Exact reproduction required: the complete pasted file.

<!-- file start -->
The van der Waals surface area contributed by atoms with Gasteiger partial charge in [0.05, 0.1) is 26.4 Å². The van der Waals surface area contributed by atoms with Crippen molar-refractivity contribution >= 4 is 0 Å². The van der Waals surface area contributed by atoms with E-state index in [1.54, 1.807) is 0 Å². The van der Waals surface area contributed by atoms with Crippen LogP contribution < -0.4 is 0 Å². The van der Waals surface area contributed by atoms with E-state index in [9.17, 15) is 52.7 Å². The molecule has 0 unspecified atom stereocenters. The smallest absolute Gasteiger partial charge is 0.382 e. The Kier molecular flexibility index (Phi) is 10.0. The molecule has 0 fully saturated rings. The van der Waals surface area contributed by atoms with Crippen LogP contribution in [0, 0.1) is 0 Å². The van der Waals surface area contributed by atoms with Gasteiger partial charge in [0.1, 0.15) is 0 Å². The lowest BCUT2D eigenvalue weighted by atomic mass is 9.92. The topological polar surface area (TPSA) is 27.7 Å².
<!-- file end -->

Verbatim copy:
The van der Waals surface area contributed by atoms with Gasteiger partial charge in [0.05, 0.1) is 26.4 Å². The van der Waals surface area contributed by atoms with Crippen molar-refractivity contribution >= 4 is 0 Å². The van der Waals surface area contributed by atoms with E-state index in [1.54, 1.807) is 0 Å². The van der Waals surface area contributed by atoms with Crippen LogP contribution < -0.4 is 0 Å². The van der Waals surface area contributed by atoms with E-state index in [9.17, 15) is 52.7 Å². The molecule has 0 unspecified atom stereocenters. The smallest absolute Gasteiger partial charge is 0.382 e. The Kier molecular flexibility index (Phi) is 10.0. The molecule has 0 fully saturated rings. The van der Waals surface area contributed by atoms with Crippen LogP contribution in [0, 0.1) is 0 Å². The van der Waals surface area contributed by atoms with Gasteiger partial charge in [0.1, 0.15) is 0 Å². The lowest BCUT2D eigenvalue weighted by atomic mass is 9.92. The topological polar surface area (TPSA) is 27.7 Å².